Compared with the banks, insurance companies withstood the calamity of 2008 pretty well. American International Group Inc. was the main exception — it needed an enormous bailout — but the rest of the industry was spared the worst. Does this mean that insurance companies pose no great challenge for financial regulators?
It doesn’t. The insurance business is posing a bigger systemic risk than it used to. Regulators need to pay closer attention.
For years, life insurers promised policy-holders guaranteed returns. When interest rates came down, some companies (notably in Germany) struggled to deliver. Managers responded by taking on more risk. They’ve invested in riskier bonds and less-liquid assets, including infrastructure projects, which are harder to sell in the event of a crisis.
These trends are grounds for concern. Insurance companies may face liquidity pressures if a lot of policy-holders cash in their contracts at once. Some of the firms are extremely large and connected in complex ways to other parts of the financial system. As AIG showed, this can create a version of the “too big to fail” syndrome that demands additional scrutiny of systemically important banks.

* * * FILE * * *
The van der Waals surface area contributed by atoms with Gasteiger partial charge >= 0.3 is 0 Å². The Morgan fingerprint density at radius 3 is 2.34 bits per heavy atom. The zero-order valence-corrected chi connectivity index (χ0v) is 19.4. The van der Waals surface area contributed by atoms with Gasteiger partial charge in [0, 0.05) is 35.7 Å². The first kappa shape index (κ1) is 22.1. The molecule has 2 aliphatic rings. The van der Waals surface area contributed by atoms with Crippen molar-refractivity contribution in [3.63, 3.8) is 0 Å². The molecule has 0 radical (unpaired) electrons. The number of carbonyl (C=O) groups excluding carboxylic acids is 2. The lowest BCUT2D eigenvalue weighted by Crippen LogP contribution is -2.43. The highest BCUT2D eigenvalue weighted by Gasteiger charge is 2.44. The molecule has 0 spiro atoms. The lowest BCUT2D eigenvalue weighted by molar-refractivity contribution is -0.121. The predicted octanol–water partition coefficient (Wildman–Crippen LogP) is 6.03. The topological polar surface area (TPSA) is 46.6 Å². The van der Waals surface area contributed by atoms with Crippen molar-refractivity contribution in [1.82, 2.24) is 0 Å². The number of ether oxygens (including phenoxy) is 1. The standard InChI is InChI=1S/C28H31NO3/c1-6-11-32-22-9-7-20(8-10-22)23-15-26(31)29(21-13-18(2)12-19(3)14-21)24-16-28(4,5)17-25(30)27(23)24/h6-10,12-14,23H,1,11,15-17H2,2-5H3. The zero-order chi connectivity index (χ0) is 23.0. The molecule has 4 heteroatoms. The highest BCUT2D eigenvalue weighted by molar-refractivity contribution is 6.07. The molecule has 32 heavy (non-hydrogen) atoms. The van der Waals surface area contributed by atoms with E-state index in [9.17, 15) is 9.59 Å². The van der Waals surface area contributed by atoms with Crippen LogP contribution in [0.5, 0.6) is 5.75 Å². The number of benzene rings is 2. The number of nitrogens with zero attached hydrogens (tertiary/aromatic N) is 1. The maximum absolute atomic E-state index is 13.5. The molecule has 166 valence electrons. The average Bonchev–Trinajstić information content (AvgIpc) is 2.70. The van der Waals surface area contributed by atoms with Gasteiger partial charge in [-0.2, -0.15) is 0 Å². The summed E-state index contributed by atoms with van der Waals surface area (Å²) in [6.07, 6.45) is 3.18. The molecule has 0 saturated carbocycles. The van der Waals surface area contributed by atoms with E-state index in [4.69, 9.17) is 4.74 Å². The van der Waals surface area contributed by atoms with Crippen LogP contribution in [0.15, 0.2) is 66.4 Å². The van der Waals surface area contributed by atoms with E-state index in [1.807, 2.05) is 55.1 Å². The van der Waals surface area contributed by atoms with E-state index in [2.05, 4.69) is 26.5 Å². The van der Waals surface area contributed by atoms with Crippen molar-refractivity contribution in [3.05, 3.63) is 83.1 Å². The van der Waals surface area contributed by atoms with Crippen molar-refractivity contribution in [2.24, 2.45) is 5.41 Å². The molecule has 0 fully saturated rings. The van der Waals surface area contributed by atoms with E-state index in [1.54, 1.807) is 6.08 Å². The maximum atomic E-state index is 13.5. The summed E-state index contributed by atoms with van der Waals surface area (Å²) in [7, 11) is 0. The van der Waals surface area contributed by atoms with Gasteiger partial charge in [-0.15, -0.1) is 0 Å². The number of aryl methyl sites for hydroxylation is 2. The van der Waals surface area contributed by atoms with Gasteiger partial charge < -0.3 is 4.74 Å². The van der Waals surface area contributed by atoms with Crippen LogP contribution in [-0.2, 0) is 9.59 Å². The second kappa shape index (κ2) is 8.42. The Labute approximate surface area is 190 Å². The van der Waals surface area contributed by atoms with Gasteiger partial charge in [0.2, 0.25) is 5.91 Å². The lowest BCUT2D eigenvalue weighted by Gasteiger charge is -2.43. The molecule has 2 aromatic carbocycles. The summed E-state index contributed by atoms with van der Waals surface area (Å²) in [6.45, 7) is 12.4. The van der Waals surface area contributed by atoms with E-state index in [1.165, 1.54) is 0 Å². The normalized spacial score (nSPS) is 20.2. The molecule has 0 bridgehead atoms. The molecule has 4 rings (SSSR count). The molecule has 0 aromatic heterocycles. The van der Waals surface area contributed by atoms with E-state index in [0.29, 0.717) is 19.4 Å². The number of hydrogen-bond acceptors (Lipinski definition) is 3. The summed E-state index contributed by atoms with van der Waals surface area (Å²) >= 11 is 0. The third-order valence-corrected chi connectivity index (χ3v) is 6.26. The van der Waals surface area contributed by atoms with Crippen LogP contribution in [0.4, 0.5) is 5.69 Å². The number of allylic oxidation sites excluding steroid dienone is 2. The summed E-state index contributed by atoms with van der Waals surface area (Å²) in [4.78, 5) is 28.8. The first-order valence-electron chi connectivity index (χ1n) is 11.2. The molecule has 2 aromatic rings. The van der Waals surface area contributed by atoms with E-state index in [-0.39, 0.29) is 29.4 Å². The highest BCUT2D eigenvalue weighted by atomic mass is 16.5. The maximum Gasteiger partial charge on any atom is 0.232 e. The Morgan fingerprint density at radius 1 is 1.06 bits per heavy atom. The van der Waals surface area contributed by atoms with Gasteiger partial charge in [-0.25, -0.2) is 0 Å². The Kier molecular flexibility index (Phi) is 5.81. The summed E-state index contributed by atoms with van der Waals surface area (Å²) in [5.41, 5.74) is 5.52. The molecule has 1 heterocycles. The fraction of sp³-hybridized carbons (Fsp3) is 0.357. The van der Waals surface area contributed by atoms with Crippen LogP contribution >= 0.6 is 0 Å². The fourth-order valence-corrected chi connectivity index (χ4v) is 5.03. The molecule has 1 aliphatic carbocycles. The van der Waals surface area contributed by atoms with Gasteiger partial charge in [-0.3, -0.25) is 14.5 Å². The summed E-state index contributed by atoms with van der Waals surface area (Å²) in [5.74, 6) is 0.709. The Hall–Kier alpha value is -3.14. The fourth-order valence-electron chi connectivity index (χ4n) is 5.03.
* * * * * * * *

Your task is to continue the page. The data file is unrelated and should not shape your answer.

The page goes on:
Regulation of the insurance industry is relatively relaxed. For example, insurers aren’t required to mark all their liabilities to market. This makes some sense, because companies don’t typically redeem these liabilities on short notice. Nonetheless, insurers are vulnerable to market shocks.
The International Monetary Fund recently simulated the impact of a shock in the equity and real-estate markets and of a flight to high-quality sovereign bonds. It found that the insurance business would be severely affected. “If such a shock were to occur,” it reported, “it could mean that life insurers would be unable to fulfill their role as financial intermediaries, precisely when other parts of the financial system are failing to do so.”
Regulation in the industry has evolved since the crash, but the assessment of risk needs further improvement. Data is lacking, and it’s harder than it should be to compare liabilities across countries. The U.S. makes banks submit to regular stress tests, but makes no such demand of insurers. There’s a harmonized international regime for setting capital standards for banks, but not for insurers.
This needs to change. Better and more fully comparable data is essential; attention should be paid to the need for bigger capital buffers; and, as long as solvency remains an issue, regular stress tests would be wise. The effort needs to be international. And the time to look at this more carefully is now — before, not after, the next financial crisis.